To thread or not to thread? That is the question...
A simple and correct answer to the multithreading part of the question is: yes, as soon as 1) it is feasible according to the algorithm and 2) it either involves I/O-bound ops or you have several cores in CPU-bound ops
First point: feasibility
- In order to perform step 2 you must complete step 1. No multithreading yet
- Step 3 requires completion of step 2, but involves independent by-row activities (one request per row). BINGO!!
- Step 4 requires completion of all requests at step 3. Multithreading ends there.
Second point: type of operation
A web request isan I/O-bound op. You get maximum benefit. Since you are performing requests to the same server, fault tolerant or not, you must limit your query rate. A proper tuning of the number of concurrent request is required, but if you use constants in the code (like
const int NUMBER_OF_THREADS = 4;) you have a good starting point.
Use semaphores to handle concurrent requests.
Start your program by reading file and converting to intermediate file, as you did before.
Once finished, create an array of fixed size (you said the final file has the same number of rows, so you can allocate it), then start a loop for each row:
- Acquire a semaphore that is initialized at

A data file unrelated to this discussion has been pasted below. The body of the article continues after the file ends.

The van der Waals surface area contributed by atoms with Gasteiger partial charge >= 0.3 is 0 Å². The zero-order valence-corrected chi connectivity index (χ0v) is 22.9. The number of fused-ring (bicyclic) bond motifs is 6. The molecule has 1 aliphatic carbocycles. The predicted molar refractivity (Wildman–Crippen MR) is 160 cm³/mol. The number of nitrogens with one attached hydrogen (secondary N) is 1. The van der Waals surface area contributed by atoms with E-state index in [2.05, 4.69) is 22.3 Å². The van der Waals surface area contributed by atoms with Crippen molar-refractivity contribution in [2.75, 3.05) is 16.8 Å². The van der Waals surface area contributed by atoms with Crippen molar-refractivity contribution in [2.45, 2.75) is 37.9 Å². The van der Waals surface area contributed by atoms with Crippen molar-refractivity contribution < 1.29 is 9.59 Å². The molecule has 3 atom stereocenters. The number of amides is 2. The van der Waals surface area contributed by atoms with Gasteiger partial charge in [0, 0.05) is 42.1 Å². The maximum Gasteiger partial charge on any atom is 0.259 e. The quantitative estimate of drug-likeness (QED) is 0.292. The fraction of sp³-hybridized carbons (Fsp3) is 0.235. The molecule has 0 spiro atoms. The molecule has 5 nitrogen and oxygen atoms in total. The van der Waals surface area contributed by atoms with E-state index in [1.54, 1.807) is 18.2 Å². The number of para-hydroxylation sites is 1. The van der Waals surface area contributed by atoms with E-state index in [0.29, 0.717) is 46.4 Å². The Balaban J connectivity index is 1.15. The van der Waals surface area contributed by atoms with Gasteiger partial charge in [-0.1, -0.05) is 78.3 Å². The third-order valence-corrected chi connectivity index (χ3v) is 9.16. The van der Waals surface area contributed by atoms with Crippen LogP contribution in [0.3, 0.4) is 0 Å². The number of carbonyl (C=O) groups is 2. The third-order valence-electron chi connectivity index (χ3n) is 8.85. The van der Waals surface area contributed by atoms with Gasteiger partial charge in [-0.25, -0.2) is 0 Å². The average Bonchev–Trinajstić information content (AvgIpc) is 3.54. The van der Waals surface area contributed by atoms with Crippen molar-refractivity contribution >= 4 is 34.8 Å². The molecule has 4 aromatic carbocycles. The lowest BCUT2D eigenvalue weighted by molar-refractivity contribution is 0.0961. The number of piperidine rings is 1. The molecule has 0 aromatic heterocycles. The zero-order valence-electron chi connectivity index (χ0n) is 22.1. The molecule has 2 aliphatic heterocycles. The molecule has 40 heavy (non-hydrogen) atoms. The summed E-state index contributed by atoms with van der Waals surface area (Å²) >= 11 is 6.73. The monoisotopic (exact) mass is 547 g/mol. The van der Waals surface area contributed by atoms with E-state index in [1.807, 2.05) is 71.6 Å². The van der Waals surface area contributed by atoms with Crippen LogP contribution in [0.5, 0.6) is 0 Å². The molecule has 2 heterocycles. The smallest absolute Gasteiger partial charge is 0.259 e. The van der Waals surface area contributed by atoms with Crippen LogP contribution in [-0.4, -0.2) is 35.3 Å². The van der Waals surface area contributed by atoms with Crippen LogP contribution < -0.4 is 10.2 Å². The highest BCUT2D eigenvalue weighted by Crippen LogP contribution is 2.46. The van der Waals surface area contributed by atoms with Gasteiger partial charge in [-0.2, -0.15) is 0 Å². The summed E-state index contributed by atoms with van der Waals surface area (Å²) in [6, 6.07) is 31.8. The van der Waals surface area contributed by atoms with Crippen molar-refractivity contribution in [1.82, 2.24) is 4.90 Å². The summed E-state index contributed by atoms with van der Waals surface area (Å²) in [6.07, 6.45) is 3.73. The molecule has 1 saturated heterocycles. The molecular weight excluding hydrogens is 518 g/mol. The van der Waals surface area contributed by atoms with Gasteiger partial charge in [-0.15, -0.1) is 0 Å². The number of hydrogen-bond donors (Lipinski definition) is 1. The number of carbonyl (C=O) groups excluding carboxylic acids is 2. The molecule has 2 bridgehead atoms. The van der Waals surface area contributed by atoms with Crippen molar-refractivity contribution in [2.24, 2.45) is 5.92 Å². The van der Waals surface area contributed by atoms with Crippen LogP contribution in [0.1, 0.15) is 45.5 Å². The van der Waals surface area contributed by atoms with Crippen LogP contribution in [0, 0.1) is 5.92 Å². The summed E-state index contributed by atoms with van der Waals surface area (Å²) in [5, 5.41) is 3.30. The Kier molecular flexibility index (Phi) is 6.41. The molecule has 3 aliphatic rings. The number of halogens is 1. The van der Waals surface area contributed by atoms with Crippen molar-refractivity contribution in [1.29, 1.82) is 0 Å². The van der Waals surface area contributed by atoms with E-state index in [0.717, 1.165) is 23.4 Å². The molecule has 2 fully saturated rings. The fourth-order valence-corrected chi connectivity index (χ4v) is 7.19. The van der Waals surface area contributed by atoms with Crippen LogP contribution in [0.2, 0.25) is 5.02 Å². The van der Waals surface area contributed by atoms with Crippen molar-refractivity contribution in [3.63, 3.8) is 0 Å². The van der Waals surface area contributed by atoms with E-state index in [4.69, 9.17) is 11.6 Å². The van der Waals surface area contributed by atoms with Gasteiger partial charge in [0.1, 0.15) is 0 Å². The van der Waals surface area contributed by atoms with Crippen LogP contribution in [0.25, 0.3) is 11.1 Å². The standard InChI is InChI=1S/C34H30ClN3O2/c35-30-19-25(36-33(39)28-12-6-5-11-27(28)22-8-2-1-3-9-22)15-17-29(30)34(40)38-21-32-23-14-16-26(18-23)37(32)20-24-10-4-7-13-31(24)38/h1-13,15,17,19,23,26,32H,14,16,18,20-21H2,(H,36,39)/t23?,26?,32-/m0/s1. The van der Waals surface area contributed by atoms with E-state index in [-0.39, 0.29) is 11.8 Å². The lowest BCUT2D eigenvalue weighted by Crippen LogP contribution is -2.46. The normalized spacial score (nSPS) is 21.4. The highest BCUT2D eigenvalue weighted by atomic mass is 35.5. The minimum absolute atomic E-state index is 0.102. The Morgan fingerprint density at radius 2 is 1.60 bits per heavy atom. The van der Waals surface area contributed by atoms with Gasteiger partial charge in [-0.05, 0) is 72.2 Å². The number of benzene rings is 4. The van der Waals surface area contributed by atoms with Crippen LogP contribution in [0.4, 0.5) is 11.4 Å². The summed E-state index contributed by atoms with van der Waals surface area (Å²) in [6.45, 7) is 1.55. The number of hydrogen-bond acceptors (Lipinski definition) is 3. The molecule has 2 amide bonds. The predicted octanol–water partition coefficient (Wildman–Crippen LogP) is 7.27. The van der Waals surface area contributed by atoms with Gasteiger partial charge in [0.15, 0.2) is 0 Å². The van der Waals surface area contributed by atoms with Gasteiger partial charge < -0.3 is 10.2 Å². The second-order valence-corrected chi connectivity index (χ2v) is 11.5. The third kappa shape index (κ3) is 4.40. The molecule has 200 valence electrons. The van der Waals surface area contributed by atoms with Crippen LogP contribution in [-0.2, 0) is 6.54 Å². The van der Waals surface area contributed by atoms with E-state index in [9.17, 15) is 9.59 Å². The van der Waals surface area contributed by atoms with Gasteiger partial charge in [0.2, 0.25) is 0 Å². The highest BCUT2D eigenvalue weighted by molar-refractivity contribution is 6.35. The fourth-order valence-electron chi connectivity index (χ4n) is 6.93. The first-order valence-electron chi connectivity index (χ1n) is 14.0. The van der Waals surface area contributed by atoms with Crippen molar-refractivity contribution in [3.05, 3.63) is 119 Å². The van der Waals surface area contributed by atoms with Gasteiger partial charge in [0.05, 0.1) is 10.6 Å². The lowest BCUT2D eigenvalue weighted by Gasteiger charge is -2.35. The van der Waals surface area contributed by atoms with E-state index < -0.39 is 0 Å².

NUMBER_OF_THREADS constant, this will allow the main thread to activate 4 concurrent threads
- Start a thread by passing it the row, the target array and the index (you don't actually need to pass all of them as parameters, i.e. if the lists are class members)
After the loop, wait on an
AutoResetEvent that I'm going to discuss briefly
In the threads, do the following:
- Perform the web request
- Process result
- Save the result to the corresponding target array row
- Increment a variable that is shared across threads (not discussed here) with
if the shared variable
equals the number of rows,
then release the
AutoResetEvent I mentioned so you'll unlock main thread
Start with 4 concurrent threads. Try to increase them to 8 and see performance. I suggest you don't go over 12 threads, but others here could say that might be too much... It's just try-and-fail.